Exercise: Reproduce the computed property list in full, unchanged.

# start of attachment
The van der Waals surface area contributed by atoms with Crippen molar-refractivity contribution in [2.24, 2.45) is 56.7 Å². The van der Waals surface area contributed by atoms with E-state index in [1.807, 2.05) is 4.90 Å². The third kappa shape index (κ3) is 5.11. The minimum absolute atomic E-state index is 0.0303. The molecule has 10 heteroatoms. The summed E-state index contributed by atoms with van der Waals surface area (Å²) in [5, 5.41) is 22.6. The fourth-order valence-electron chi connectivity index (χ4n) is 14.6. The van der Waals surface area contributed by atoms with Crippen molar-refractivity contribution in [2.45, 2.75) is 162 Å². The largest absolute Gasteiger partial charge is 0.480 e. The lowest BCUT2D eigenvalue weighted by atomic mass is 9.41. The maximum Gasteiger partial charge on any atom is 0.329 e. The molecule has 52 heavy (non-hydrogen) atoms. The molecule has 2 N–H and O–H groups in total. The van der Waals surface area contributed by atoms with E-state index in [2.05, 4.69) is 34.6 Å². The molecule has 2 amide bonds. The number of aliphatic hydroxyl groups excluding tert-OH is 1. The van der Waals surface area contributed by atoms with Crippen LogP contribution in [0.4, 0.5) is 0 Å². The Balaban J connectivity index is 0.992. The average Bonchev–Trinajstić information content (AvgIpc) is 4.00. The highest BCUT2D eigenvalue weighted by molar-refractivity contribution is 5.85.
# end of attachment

The van der Waals surface area contributed by atoms with Crippen molar-refractivity contribution in [2.24, 2.45) is 56.7 Å². The van der Waals surface area contributed by atoms with E-state index in [1.807, 2.05) is 4.90 Å². The third kappa shape index (κ3) is 5.11. The minimum absolute atomic E-state index is 0.0303. The molecule has 10 heteroatoms. The summed E-state index contributed by atoms with van der Waals surface area (Å²) in [5, 5.41) is 22.6. The fourth-order valence-electron chi connectivity index (χ4n) is 14.6. The van der Waals surface area contributed by atoms with Crippen molar-refractivity contribution in [2.45, 2.75) is 162 Å². The largest absolute Gasteiger partial charge is 0.480 e. The lowest BCUT2D eigenvalue weighted by atomic mass is 9.41. The maximum Gasteiger partial charge on any atom is 0.329 e. The molecule has 52 heavy (non-hydrogen) atoms. The molecule has 2 N–H and O–H groups in total. The van der Waals surface area contributed by atoms with E-state index in [2.05, 4.69) is 34.6 Å². The molecule has 2 amide bonds. The number of aliphatic hydroxyl groups excluding tert-OH is 1. The van der Waals surface area contributed by atoms with Crippen LogP contribution in [0.4, 0.5) is 0 Å². The Balaban J connectivity index is 0.992. The average Bonchev–Trinajstić information content (AvgIpc) is 4.00. The highest BCUT2D eigenvalue weighted by molar-refractivity contribution is 5.85.